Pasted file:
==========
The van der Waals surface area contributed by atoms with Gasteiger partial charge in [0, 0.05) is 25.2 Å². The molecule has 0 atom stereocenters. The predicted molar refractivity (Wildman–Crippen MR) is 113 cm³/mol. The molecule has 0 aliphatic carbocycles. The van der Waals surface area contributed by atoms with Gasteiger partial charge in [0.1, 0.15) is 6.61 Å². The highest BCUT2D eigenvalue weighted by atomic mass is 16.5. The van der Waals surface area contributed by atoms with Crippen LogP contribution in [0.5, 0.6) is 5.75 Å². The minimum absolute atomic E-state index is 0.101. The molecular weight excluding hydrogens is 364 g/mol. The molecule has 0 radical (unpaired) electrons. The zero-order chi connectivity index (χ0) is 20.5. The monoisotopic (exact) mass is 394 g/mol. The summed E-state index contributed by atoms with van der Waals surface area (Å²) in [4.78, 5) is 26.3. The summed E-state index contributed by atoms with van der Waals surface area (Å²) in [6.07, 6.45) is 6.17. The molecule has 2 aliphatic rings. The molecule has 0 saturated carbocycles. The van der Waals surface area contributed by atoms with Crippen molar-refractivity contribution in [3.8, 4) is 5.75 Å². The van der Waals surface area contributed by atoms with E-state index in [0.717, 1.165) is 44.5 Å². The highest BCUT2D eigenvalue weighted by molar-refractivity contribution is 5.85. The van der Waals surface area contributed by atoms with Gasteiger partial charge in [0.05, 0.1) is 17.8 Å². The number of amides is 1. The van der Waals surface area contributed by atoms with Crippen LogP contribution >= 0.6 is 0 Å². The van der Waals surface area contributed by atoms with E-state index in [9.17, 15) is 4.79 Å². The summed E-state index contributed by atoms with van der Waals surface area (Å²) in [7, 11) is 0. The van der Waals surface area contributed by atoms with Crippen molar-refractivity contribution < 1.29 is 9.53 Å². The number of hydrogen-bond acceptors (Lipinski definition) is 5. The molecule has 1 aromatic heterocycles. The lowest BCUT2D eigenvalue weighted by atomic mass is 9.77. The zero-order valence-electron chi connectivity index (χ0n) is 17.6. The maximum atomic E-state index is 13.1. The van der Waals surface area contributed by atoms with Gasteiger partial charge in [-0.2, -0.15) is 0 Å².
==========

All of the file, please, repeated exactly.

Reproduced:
The van der Waals surface area contributed by atoms with Gasteiger partial charge in [0, 0.05) is 25.2 Å². The molecule has 0 atom stereocenters. The predicted molar refractivity (Wildman–Crippen MR) is 113 cm³/mol. The molecule has 0 aliphatic carbocycles. The van der Waals surface area contributed by atoms with Gasteiger partial charge in [0.1, 0.15) is 6.61 Å². The highest BCUT2D eigenvalue weighted by atomic mass is 16.5. The van der Waals surface area contributed by atoms with Crippen LogP contribution in [0.5, 0.6) is 5.75 Å². The minimum absolute atomic E-state index is 0.101. The molecular weight excluding hydrogens is 364 g/mol. The molecule has 0 radical (unpaired) electrons. The zero-order chi connectivity index (χ0) is 20.5. The monoisotopic (exact) mass is 394 g/mol. The summed E-state index contributed by atoms with van der Waals surface area (Å²) in [4.78, 5) is 26.3. The summed E-state index contributed by atoms with van der Waals surface area (Å²) in [6.07, 6.45) is 6.17. The molecule has 2 aliphatic rings. The molecule has 0 saturated carbocycles. The van der Waals surface area contributed by atoms with Crippen molar-refractivity contribution in [3.8, 4) is 5.75 Å². The van der Waals surface area contributed by atoms with E-state index in [0.717, 1.165) is 44.5 Å². The highest BCUT2D eigenvalue weighted by molar-refractivity contribution is 5.85. The van der Waals surface area contributed by atoms with Gasteiger partial charge in [0.05, 0.1) is 17.8 Å². The number of amides is 1. The van der Waals surface area contributed by atoms with Crippen LogP contribution >= 0.6 is 0 Å². The van der Waals surface area contributed by atoms with E-state index in [9.17, 15) is 4.79 Å². The summed E-state index contributed by atoms with van der Waals surface area (Å²) in [7, 11) is 0. The van der Waals surface area contributed by atoms with Crippen molar-refractivity contribution < 1.29 is 9.53 Å². The number of hydrogen-bond acceptors (Lipinski definition) is 5. The molecule has 1 aromatic heterocycles. The lowest BCUT2D eigenvalue weighted by atomic mass is 9.77. The zero-order valence-electron chi connectivity index (χ0n) is 17.6. The maximum atomic E-state index is 13.1. The van der Waals surface area contributed by atoms with Gasteiger partial charge in [-0.2, -0.15) is 0 Å².